We hadn’t really seen anything like this in the British archaeological record before

Some of the pieces had been shaped and trimmed with Mesolithic stone tools, while others had been charred. Together with the charcoal and superheated flints, it’s enough to suggest that people were heating the wood in order to make it easier to work with stone tools, but what they were trying to make still wasn’t clear.

“Most of the timbers were oak, and still inter-connected, laid out like they were still in position from they they had fallen over 8,000 years ago. At first, we didn’t know what it all meant; we hadn’t really seen anything like this in the British archaeological record before” Garry told us.

And then they found the piece of wood that gave it all away. It was just shy of one meter long, about 8,100 years old and had been tangentially split, lengthways as if to make planks. It might not sound that remarkable, but when you know that’s a technique which doesn’t otherwise appear in the British archaeological record for another 2,500 years, it’s enough to make your jaw drop.

“At that point, we were quite stunned. Until now, we’d not seen tangential splitting of large oaks in the UK until the Neolithic when archaeologists found it in use for the construction at Haddenham Long Barrow around 3,600 BC” said Garry.

Mesolithic Worked Wood From Bouldnor Cliff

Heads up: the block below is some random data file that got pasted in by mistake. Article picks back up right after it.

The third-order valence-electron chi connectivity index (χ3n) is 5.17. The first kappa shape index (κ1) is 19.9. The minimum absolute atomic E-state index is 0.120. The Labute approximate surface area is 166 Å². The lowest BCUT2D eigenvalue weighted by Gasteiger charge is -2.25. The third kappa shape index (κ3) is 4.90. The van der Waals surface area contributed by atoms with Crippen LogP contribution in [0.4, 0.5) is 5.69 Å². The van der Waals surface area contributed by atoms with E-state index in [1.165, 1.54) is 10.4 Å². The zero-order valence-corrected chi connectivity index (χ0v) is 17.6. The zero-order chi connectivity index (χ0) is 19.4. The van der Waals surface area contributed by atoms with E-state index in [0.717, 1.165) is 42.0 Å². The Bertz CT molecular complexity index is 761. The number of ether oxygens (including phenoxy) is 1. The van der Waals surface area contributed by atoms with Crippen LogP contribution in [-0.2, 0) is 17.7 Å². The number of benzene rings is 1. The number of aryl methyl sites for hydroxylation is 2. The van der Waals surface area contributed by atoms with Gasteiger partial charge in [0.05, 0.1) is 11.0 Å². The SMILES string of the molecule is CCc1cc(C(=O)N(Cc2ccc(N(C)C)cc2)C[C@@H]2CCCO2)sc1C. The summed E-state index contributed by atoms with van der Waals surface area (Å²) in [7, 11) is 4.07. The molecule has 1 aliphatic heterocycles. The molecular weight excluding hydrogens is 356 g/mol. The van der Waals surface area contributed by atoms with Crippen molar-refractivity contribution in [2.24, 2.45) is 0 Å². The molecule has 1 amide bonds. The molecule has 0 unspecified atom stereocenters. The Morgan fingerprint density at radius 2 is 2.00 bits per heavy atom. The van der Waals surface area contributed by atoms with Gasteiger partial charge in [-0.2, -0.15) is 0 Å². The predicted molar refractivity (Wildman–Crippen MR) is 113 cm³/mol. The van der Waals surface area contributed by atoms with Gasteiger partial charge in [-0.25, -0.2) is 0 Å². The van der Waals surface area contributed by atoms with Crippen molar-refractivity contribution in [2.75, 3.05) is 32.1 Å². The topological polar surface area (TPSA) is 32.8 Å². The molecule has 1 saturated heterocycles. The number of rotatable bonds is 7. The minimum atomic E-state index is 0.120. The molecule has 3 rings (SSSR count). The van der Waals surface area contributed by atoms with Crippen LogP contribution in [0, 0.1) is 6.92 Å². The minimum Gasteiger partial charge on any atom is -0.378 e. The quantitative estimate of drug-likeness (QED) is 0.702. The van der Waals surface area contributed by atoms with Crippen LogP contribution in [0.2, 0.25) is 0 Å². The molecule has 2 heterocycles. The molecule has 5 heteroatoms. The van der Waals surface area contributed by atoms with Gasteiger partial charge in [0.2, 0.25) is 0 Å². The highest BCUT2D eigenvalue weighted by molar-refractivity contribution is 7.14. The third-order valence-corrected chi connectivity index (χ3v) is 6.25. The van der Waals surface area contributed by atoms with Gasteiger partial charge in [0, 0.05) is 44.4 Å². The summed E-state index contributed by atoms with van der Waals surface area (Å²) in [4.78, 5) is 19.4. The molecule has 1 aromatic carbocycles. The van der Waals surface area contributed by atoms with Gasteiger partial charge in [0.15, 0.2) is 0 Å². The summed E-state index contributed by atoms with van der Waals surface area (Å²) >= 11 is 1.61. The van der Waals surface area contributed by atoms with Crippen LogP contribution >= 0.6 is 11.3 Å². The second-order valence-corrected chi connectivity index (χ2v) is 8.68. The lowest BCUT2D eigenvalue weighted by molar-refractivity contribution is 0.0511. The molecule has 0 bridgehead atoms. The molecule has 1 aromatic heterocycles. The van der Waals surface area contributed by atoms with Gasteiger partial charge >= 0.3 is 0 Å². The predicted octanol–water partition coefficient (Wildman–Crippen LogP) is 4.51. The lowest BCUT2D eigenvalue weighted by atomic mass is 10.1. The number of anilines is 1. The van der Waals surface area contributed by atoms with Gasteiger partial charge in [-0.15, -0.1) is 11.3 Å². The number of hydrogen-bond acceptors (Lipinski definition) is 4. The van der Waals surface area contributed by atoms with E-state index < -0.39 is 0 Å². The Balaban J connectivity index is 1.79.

Found in line with the tangentially-split oak, this scalloped out end piece includes two small drilled holes – a common process when checking the thickness of the bottom of the boat during construction.

It was also a method used to build deeper log boats during the Bronze Age, by removing the bottom quarter (rather than splitting it in half) and then hollowing out the remaining three quarters of the tree.

Taking the timber back for analysis, Garry’s team found that when it was felled, the tree would have been a couple of metres wide and several tens of metres high; meaning this was just a fraction from a much larger piece that could have measured up to 10 or 20m long.

What’s more, the team also found a scalloped out end-piece in line with the tangentially split oak, as well as timbers that would have been the end of the structure and string that would have been used to secure the various elements.

“Unfortunately, erosion of the seabed means that only a little bit of the original structure is left, but collectively the artefacts and their relationships look like a site that was used for constructing a log boat. And if that really was the case, then that makes Bouldnor Cliff the oldest boat-building site discovered so far, not just in Europe, but in the whole world. The trouble is we still need more evidence to be 100% certain” says Garry.

With the world’s oldest boat building site, wheat that arrived from the Middle East over 2,000 years earlier than previously thought and the oldest piece of string, it’s certainly starting to look like the people of Bouldnor Cliff had access to technology that could change our understanding of Mesolithic Britain.

Garry and his team will be heading back down to Bouldnor Cliff in June, where they’ll be aiming to recover more of this remarkable worked wood. Make sure you’re following on Facebook or Twitter to see what they find!

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Maiya Pina-Dacier

Community Manager at DigVentures, Maiya digs with a trowel in one hand, and a Twitter feed in the other. She looks after our Site Hut, reporting on all our discoveries live from the field. Got a story? Just drop her a line...